In the drizzling predawn rain of Nov. 7, 1811, on high ground near modern-day Lafayette, Gen. William Henry Harrison squashed Tecumseh’s dream of an Indian confederacy that could resist the white man’s westward advances.
The Battle of Tippecanoe was a defining moment in U.S.-Native American relations. “It was on this spot the Native Americans lost their grip on the fertile Midwestern lands they had roamed for thousands of years,” according to interpreters at the Tippecanoe Battlefield national historic landmark.
Tecumseh and his brother, Tenskwatawa, are familiar figures in Indiana history — Shawnee brothers who tried to unite 50 tribes into a coalition to oppose the U.S. government. Their base of operation was Prophet’s Town along the Wabash River, so named in honor of the younger brother’s role as a prophet or spiritual leader of his people.
Tecumseh wasn’t present for the showdown. He was in the South recruiting other tribal nations to join his confederacy. Harrison was aware of Tecumseh’s absence when he marched 1,000 troops north from the territorial capital of Vincennes. His army set up camp where the Wabash River meets Tippecanoe Creek, about a mile west of the Indian settlement.
Most histories say Tenskwatawa was directed in a vision to conduct a sneak attack on Harrison’s camp, ignoring his brother’s warnings to avoid hostilities until his return. A more recent account suggests U.S. sentinels accidentally engaged warriors on night patrol. Regardless of who fired first, full-scale fighting broke out around the encampment.
By sunup, Americans claimed victory. The Indians “quit the battle and melted away into nothingness,” said historian Richard J. Reid. Harrison lost 37 men; Native American casualties were not recorded but were deemed comparable.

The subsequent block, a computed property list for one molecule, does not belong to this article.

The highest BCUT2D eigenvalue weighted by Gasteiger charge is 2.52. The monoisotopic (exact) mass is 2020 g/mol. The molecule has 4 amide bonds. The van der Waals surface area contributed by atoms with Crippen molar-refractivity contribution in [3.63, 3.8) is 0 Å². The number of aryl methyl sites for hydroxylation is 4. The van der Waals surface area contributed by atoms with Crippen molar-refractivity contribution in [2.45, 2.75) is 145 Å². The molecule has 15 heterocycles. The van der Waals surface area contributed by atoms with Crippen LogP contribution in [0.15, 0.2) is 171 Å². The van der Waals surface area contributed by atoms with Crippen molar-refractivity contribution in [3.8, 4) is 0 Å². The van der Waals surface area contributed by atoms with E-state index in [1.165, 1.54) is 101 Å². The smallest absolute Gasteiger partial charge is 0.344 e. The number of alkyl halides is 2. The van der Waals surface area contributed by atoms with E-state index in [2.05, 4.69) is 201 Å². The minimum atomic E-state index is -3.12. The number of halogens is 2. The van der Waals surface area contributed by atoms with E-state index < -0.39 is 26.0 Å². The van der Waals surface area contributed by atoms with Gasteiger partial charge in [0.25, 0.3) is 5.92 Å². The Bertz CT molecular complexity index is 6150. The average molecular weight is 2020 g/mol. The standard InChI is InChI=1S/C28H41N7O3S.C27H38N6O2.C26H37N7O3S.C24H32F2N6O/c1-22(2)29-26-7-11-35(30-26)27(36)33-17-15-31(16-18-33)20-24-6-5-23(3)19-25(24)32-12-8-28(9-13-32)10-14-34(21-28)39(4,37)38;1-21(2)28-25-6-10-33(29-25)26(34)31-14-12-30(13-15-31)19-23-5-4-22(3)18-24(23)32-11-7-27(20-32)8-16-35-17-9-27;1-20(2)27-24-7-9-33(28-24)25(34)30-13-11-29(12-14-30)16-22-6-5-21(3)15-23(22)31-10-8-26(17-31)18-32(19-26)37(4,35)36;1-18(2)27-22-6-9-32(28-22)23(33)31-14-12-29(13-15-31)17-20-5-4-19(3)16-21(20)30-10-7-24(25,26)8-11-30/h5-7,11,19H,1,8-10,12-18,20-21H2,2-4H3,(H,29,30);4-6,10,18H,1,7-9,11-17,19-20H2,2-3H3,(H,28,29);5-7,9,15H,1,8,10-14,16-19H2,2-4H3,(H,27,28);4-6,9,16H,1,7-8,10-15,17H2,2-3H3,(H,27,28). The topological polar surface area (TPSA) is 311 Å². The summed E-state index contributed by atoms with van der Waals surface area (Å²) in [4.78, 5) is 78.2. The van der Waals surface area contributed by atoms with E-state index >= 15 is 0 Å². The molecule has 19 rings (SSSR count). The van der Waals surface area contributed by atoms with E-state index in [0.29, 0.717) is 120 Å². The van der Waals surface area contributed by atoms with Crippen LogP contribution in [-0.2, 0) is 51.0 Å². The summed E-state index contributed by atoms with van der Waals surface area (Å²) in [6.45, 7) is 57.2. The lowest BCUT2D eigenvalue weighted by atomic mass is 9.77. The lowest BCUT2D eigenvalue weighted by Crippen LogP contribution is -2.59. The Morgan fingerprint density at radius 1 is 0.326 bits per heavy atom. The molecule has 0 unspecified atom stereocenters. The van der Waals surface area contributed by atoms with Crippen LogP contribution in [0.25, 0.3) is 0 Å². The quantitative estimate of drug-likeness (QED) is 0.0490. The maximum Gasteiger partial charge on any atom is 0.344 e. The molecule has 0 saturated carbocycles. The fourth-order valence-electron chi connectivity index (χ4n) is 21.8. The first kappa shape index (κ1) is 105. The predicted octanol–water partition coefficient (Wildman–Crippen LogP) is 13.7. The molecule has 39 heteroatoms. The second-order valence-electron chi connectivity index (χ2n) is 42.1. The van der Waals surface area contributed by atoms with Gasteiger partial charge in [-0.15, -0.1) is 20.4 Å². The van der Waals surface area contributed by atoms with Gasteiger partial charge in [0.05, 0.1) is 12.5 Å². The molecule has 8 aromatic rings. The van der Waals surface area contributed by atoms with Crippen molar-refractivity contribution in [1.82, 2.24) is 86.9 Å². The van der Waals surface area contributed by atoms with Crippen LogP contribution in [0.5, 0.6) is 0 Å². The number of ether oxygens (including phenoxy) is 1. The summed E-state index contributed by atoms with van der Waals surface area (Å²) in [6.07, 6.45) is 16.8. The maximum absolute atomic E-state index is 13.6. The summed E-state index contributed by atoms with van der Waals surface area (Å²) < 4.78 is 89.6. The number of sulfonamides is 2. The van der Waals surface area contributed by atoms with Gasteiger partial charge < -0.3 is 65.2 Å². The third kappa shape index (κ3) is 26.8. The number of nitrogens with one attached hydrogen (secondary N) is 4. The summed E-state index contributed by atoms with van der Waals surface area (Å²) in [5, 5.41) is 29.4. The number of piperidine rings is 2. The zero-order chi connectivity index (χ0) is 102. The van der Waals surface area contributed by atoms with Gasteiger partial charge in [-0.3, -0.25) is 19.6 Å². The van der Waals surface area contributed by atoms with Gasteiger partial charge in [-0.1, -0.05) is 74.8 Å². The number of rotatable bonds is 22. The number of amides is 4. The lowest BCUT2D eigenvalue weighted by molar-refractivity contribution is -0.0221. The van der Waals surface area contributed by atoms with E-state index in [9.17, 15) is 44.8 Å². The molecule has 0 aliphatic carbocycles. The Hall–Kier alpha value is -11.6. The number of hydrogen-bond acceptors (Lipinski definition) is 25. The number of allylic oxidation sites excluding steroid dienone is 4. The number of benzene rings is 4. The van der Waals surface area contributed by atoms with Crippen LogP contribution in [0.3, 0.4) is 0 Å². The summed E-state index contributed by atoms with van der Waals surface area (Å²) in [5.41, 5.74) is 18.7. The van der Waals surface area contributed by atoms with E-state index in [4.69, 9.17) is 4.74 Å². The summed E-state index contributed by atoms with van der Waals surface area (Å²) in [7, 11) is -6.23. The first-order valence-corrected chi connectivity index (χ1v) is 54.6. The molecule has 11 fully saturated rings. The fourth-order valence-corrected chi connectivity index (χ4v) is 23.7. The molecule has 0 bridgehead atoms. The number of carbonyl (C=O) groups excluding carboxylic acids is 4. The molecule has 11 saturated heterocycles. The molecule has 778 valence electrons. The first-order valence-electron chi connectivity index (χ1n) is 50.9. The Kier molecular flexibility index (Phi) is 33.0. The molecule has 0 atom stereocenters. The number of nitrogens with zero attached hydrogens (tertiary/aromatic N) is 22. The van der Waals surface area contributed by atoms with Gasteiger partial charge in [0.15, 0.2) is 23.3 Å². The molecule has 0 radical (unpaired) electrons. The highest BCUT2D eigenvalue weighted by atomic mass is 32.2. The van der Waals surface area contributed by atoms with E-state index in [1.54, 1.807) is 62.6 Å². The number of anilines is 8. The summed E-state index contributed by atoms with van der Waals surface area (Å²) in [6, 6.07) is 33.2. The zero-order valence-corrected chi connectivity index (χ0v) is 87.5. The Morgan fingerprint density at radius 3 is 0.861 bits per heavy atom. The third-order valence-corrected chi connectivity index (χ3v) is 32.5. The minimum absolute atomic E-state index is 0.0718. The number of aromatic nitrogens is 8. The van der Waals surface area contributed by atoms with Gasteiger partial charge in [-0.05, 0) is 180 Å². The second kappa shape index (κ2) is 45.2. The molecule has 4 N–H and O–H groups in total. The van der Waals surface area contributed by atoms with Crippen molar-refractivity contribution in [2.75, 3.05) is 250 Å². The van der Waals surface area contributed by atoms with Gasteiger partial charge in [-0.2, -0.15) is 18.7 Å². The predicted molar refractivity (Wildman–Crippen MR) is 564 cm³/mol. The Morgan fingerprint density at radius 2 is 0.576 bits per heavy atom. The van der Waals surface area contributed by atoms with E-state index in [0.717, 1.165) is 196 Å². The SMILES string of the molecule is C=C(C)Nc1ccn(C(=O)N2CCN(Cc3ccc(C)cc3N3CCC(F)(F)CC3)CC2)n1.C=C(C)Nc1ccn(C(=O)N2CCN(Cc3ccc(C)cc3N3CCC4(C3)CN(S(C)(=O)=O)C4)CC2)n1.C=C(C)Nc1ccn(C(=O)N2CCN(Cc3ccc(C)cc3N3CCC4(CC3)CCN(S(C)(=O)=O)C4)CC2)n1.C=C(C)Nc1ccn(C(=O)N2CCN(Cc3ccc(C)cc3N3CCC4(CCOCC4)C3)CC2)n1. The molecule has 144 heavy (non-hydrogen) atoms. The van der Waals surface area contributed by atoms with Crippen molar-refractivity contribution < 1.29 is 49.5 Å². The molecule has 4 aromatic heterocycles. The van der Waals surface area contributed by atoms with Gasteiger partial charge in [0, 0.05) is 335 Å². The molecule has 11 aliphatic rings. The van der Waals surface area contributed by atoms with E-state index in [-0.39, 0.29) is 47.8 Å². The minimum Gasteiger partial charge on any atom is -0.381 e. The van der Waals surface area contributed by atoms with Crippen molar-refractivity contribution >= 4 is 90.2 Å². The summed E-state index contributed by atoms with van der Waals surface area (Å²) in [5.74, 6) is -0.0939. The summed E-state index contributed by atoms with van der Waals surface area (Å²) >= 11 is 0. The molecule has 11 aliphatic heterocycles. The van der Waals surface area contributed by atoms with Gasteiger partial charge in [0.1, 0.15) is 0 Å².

Although the battle lasted a mere two hours, it had been brewing for two decades.
In 1795, after a decisive U.S. victory over Native Americans at the Battle of Fallen Timbers, Tecumseh refused to sign a treaty he considered outright theft of Indian lands in the Ohio region.
The treaty opened up the Midwest to a flood of settlers and relegated Native Americans to a shrinking corridor of land north of the Ohio River.
In 1808, Tecumseh and his brother moved their headquarters from Ohio to Tippecanoe County (Keth-Tip-Pe-Can-Nunk) at the invitation of the Delaware and Potawatomi tribes living there.
In 1809, Harrison, governor of the Indiana Territory, negotiated the Treaty of Fort Wayne, which purchased 3 million acres from Delaware, Shawnee, Potawatomi and other tribes.
This infuriated Tecumseh, who took a delegation of warriors to Vincennes in 1810 to meet with Harrison and demand the treaty be rescinded. He argued that the self-appointed chiefs who signed the treaty did not have the right to act on behalf of all, and he urged Native Americans not to give up any more land.
That meeting, and another in 1811, convinced Harrison of the threat posed by Tecumseh.
Tippecanoe became known as the opening salvo in the War of 1812, which pitted Great Britain against the infant United States. Tecumseh and most Native American groups fought with the British.
Harrison and Tecumseh met again in that war. On Oct. 5, 1813, Harrison led U.S. troops against British and Native American fighters along the Thames River in Ontario, Canada. Tecumseh was killed on the battlefield, his vision of an effective Indian resistance movement dying with him.
Andrea Neal is an adjunct scholar ith the Indiana Policy Review Foundation.Send comments to email@example.com.